Beyond Your Backyard: We’re going deep–underground, that is
When you look at a prairie, most people are distracted by the majestic grasses and beautiful blooming wildflowers. You can spend hours watching bees busily collecting pollen and monarchs glide through the prairie. It’s mesmerizing and soothing watching all this wildlife work. And while all this work is going on aboveground, there’s an incredible amount happening right under our feet in what we lovingly call the soil biome.
Let’s uncover what’s happening underground:
- Roots, baby!—Prairies are known for their dense and diverse root systems that can provide habitat for microorganisms, trap and filter nutrients, sediment, and water and sustain prairie systems through climate extremes like flooding and drought. Some roots are more than twice as tall as an NBA basketball player (6’7 x 2=13.4’)!
- Soil biota—Prairie soils have vast underground ecosystems. It may be strange to think about, but healthy soils are alive! There are more microbes in one teaspoon of soil than there are people on earth (7 billion). These soil communities function similarly to aboveground communities where the ultimate source of energy comes from carbon in the atmosphere and the sun. Plants convert that energy into roots that go belowground, so now there’s a new source of carbon. When plants die or roots break off, bacteria and fungi decompose them. Our prairies have literally tons and tons of different kinds of bacteria and fungi that have built unique relationships with one another. An example is arbuscular mycorrhizal fungi (say that 10x fast) otherwise known as AMF, that colonizes prairie roots. This class of fungi are important symbiotic partners with prairie plants and help the plant function by fulfilling different roles like helping the plant uptake and transport phosphorus (P) and other relatively immobile soil nutrients, promote plant growth and even enhance their stress tolerance. AMF can also provide prairie plants with some resistance to pathogens. They operate like a vaccine protecting the plant from diseases and pests. Pretty neat.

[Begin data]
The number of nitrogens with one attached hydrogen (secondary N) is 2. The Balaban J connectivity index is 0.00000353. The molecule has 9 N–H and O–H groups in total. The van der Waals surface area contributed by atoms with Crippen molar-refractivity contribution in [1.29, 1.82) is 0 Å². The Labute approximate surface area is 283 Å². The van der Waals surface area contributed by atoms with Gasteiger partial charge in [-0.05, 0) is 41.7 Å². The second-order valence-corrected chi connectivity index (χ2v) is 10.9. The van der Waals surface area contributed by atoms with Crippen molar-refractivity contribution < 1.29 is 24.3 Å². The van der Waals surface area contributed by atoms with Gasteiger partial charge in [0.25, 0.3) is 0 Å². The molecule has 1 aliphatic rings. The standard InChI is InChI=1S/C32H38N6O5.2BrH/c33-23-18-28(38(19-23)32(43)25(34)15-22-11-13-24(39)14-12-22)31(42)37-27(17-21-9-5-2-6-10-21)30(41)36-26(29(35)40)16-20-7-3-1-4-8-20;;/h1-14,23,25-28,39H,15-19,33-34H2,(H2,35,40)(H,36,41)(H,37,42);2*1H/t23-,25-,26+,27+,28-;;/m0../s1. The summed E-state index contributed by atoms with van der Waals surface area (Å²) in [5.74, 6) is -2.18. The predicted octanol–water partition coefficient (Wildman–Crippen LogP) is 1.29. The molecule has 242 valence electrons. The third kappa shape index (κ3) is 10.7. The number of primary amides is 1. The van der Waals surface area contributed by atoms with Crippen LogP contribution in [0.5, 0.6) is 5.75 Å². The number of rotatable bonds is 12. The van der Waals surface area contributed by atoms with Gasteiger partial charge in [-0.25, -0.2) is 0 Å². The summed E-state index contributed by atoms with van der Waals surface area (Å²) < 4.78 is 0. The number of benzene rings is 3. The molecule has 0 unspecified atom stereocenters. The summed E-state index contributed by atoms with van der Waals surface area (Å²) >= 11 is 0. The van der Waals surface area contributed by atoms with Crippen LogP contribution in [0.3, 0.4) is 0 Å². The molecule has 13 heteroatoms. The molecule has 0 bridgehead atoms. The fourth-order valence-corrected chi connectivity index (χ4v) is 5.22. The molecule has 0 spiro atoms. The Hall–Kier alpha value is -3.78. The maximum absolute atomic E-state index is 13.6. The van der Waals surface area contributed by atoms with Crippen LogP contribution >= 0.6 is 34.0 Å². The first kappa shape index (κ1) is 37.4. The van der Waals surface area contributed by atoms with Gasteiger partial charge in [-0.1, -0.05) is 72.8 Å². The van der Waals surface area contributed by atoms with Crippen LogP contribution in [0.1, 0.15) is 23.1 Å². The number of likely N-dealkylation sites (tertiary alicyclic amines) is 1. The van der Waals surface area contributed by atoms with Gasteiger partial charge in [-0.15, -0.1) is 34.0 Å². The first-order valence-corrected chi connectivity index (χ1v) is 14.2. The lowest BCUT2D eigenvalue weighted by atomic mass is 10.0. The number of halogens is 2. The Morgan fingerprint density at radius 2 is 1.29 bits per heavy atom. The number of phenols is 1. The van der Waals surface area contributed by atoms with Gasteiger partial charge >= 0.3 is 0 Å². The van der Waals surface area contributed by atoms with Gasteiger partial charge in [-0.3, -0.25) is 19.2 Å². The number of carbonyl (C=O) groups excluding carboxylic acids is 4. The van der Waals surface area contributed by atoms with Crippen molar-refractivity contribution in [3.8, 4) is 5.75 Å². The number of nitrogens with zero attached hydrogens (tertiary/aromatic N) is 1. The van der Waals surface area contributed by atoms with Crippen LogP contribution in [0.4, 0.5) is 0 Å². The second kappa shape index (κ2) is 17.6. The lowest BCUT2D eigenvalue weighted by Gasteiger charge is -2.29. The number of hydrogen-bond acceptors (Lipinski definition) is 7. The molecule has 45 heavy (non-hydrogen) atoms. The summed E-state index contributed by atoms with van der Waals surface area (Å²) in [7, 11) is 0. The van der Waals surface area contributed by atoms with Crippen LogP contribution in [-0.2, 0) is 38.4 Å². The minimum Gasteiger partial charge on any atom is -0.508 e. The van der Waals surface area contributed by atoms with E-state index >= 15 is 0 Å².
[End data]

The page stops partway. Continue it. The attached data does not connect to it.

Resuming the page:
- Water storage and infiltration—Prairie soils have the ability to absorb an 8 inch rainfall. They act as a sponge and the layers of vegetation catch the rain, slowing absorption and runoff.
- Carbon storage—Remnant prairies have thousands of years of biomass production and decomposition creating huge carbon storage banks. These storage banks are enhanced by the community of microorganisms that are building soil organic carbon by breaking down prairie roots and helping them decompose into rich organic matter. Even prairie restorations have an incredible ability to take carbon from the atmosphere and store it in biomass under- and aboveground.
Wow! Who knew all that was happening? And even as we learn more there’s still more to discover. I leave you with a prairie mystery. We used to believe that prairie roots go so deep because they’re tapping into moisture reserves in the soil in times of drought or stress. Not so, my friends. We now know prairie grasses and wildflowers pull most of their water from the top 10”-30” of the soil. They are so efficient at it that different plant groups pull water from different zones with grasses accessing water in the top 10” and forbs in the depths below that to 30”. You can learn more about how this all works in the prairie ecologist blog post “A deep-rooted prairie myth.” So, that just leaves us with one question: why are you growing so deep, prairie roots? My theory: because they can and no one told them they couldn’t.
Digging Deep Reveals the Intricate World of Roots, National Geographic